Nathan Jones: Have you ever had that experience? Well, if you pray regularly, and I know you do, this happens because God answers prayers in three ways: Yes, No, and Wait. Yes and no we can deal with, but it’s the waiting that wears on our nerves. That’s because we usually desire instant gratification rather than God’s will in His perfect timing.
Dr. Reagan: David had experienced this feeling before. An example can be found in Psalm 6:6-7 where he wrote: “I am weary with my sighing; every night I make my bed swim, I dissolve my couch with my tears. My eye has wasted away with grief; it has become old because of all my adversaries.” David says, “Lord my bed is wet from my tears. My eyes are weary from my grief. When are you going to hear me and respond?”
This type of statement is not an evidence of a loss of faith. The psalmist would not have even bothered to cry out to God if he had lost his faith. It is more an expression of impatience and a verbalization of a sense of desperation.
Psalm 22:3-5 — Messiah Reaffirming the Faith
Nathan Jones: In fact, after issuing his cry of despair, David immediately reaffirms his faith in God. He reminds himself of God’s faithfulness by proclaiming: “Yet, You are holy, O You who are enthroned upon the praises of Israel. In You our fathers trusted; they trusted and You delivered them. To You they cried out, and were delivered; In You they trusted, and were not disappointed.” As if to preserve his sanity in the midst of his suffering, the psalmist reminds himself of God’s faithfulness in responding to the desperate needs of his forefathers.
Dr. Reagan: Now, it’s one thing for David to cry out to God in desperation in his frail humanity, but how can the fact be explained that Jesus, the Son of God, exclaimed the same plaintive cry while hanging on the cross? Listen to what it says in Matthew 27:46 “About the ninth hour [3pm] Jesus cried out in a loud voice saying, ‘Eli, Eli, lama sabachthani?’ that is, ‘My God, My God, why have You forsaken Me?'”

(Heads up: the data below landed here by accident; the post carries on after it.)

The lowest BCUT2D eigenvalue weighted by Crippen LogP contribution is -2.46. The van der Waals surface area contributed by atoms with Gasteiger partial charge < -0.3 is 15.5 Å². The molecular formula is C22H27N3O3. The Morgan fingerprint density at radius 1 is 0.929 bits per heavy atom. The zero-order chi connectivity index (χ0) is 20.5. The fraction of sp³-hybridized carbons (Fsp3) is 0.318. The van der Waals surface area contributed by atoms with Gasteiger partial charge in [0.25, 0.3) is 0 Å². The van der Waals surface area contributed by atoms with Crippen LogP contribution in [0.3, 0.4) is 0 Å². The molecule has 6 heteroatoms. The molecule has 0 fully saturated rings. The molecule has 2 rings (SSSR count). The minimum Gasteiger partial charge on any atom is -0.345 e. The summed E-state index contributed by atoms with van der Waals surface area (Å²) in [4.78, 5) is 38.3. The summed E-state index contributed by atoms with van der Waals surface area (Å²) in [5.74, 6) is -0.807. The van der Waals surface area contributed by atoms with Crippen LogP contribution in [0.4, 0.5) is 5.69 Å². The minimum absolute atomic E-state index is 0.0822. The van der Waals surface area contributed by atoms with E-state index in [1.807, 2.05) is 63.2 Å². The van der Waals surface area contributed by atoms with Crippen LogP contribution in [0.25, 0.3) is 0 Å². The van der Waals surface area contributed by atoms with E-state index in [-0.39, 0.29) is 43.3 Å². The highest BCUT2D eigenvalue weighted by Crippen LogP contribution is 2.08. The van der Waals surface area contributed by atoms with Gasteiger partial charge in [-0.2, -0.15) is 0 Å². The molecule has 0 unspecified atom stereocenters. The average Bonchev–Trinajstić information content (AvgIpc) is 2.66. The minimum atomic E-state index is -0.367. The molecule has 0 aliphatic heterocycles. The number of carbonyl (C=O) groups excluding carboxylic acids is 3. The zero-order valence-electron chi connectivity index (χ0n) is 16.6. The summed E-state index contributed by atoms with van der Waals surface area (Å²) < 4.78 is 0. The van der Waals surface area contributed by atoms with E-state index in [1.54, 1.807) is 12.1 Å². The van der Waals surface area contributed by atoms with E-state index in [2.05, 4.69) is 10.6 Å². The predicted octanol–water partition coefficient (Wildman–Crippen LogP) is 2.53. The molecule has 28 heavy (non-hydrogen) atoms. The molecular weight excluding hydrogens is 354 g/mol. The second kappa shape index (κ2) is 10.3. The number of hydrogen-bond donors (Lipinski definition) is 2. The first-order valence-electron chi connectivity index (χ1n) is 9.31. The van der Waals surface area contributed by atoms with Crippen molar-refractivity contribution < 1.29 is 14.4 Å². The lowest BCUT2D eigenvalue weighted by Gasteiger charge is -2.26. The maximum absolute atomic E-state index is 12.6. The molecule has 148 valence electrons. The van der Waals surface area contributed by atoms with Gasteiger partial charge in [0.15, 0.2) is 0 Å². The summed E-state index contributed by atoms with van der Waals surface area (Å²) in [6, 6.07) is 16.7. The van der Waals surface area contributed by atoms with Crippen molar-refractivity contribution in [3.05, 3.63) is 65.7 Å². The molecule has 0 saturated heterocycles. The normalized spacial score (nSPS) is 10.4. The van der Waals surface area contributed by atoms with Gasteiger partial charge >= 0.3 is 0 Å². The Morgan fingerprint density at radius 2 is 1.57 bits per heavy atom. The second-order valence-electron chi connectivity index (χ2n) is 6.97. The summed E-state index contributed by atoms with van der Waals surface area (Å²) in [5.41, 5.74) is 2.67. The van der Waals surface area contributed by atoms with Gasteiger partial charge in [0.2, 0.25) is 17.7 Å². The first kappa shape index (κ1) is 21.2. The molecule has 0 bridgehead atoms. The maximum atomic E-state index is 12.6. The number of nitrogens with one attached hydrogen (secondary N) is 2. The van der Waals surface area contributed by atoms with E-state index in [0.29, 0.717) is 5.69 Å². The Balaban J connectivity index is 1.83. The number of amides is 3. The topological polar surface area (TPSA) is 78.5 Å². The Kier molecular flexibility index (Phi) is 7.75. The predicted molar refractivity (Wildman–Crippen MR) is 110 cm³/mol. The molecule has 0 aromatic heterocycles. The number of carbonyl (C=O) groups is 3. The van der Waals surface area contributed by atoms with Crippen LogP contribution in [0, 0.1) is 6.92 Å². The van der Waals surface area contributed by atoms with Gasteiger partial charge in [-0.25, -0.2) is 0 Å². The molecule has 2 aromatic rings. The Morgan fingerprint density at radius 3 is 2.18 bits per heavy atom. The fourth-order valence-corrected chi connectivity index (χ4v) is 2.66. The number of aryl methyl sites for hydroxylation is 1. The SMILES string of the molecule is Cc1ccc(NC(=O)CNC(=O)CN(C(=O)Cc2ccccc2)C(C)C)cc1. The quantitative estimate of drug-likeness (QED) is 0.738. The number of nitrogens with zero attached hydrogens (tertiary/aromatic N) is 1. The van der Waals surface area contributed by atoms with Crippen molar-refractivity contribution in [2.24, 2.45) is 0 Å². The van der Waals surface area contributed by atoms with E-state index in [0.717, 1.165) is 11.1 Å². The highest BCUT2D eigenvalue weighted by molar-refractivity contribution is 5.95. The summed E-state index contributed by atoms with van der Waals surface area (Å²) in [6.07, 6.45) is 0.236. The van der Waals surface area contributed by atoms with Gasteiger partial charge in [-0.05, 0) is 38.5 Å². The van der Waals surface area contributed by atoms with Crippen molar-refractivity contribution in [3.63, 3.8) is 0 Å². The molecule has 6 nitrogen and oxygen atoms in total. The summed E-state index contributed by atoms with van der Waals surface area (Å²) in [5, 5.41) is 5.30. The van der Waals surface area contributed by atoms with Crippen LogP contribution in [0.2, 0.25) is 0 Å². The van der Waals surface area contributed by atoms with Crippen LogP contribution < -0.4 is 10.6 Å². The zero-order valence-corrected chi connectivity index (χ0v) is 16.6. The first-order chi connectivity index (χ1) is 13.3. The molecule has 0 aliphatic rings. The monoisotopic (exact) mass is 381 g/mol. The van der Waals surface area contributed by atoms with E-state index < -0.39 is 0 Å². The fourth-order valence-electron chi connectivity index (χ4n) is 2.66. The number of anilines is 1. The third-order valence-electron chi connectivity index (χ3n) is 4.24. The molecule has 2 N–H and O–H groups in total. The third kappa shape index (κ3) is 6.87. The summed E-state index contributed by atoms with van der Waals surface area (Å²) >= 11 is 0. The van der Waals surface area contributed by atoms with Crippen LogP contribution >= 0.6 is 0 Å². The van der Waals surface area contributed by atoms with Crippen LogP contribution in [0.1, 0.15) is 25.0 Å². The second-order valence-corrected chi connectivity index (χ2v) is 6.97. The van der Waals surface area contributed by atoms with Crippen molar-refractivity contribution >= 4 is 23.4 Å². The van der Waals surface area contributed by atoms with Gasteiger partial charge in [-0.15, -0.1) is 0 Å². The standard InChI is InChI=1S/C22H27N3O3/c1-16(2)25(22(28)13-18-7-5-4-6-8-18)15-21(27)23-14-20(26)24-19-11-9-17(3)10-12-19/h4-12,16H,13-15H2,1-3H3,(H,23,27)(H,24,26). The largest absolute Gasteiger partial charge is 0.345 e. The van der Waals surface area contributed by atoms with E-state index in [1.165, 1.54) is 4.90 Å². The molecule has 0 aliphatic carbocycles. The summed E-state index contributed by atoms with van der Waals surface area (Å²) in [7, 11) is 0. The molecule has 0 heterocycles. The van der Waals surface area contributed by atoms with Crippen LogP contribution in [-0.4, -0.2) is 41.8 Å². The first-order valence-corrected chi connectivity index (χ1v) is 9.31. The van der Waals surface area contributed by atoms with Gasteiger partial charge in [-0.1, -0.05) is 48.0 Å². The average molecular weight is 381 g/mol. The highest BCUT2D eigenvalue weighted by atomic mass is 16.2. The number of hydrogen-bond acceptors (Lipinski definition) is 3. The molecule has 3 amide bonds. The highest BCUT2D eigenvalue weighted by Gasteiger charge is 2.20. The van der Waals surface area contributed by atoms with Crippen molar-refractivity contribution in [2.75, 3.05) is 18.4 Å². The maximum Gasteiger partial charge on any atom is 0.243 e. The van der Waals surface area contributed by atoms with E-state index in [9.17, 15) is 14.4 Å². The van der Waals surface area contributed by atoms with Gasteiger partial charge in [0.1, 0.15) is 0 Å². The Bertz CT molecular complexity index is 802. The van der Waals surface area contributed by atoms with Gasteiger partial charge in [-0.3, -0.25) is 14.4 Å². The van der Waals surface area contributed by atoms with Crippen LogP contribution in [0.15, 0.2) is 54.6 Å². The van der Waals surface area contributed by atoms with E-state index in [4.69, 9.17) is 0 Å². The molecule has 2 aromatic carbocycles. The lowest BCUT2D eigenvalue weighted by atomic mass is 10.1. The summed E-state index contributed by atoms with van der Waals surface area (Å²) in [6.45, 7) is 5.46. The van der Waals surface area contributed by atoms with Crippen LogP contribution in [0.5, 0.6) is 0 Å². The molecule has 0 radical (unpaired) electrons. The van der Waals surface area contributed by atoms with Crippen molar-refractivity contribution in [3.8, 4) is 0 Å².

Again, how can such words coming from the mouth of the Son of God be explained? Well, I believe, as with David, this expression was not related to a loss of faith. Rather, it was a desperate cry of inexpressible agony and lament over the separation from God the Father that Jesus experienced on the Cross.
Nathan Jones: You see, the greatest suffering that Jesus experienced in His passion was not physical or emotional. It was spiritual. Think of it. He had experienced eternally a perfect fellowship and love with God the Father. Then, suddenly, that sweet communion was broken because your sins and mine were placed on Jesus, and the wrath of God which we deserve was poured out on the Son. Here’s how the Apostle Paul put it in 2 Corinthians 5 “He [God the Father] made Him [the Son] who knew no sin to be sin on our behalf that we might become the righteousness of God in Him.”
Dr. Reagan: Again, for one brief moment the perfect fellowship between Father and Son was broken because our sins were placed on Jesus, and the holiness of God cannot countenance sin. God the Father had in effect to turn His back on His Son, prompting Jesus to cry out from the depths of His soul: “My God, My God, why have You forsaken Me?”
In the next teaching segment on the Passion of Jesus in prophecy, we’ll continue our study of Psalm 22, looking at the Messiah’s emotional distress and solitude.